In a record store in Ponsonby a couple of days back I was buying yet another long player. For no particular reason beyond the fact that I didn’t have it – oh, and it was a numbered limited edition in a white cardboard sleeve devoid of any information and thus desirable – I was buying a mono pressing of Paul & Linda McCartney’s 1971 much acclaimed, although it took a few years, pop masterpiece, Ram.
I have this record – the stereo version that is, as the mono was mostly unreleased until 2012 outside a few South American countries – many times over. I have three New Zealand vinyl pressings (different labels so compulsory purchases), two US versions, two UK vinyl copies, three times on CD, and a Russian copy for good measure. I may also have an Australian copy but who knows for sure…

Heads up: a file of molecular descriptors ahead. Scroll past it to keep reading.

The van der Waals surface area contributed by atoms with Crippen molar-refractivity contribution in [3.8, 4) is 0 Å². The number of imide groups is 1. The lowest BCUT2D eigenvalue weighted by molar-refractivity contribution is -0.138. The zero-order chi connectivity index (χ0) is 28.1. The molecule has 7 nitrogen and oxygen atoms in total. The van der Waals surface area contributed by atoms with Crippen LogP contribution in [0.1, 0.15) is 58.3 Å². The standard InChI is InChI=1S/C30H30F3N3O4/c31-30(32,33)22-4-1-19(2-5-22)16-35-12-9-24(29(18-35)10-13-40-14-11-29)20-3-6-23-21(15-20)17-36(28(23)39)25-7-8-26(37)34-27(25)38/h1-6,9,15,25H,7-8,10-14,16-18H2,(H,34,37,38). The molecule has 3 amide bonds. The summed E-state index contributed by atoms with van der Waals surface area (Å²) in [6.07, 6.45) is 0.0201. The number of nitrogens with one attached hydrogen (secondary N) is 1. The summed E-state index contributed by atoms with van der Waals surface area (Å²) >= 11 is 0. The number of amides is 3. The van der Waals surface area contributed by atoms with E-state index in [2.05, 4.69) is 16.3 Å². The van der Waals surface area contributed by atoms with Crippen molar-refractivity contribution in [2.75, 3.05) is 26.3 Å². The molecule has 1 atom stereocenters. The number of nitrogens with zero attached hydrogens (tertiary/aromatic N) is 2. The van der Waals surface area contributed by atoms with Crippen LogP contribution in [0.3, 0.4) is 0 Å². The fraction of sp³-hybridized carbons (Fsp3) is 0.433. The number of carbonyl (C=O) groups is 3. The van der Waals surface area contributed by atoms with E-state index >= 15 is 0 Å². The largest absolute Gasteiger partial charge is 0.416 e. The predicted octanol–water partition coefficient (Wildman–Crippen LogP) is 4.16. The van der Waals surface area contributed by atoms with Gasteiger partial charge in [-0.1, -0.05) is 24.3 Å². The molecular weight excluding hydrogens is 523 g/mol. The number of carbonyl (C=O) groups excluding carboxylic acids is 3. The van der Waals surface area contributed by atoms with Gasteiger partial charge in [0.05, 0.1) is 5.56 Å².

An in-depth and hugely readable history of The Fold, one of the more obscure mid 80s Flying Nun acts (although I’m not sure if post-punk is really an appropriate term – that bird had largely flown by the time) out of Auckland.
Who they were, why they didn’t work and what became of their records – and them – is all here. (h/t Michael Upton)
Does he miss it? “Oh yeah, course. A lot of times I remember it as fabulous. But I can’t do that and have the life I have. And I ain’t gonna sink the ship just so I can feel a bit better. If I live ’til I’m 80, I fully intend to reacquaint myself with the world of opiate drugs. I think it’s ideal for the elderly. It should be there for the asking. If you’re over 70, you should be able to go and say, ‘Just give me some diamorphine and I won’t mither you any more.’”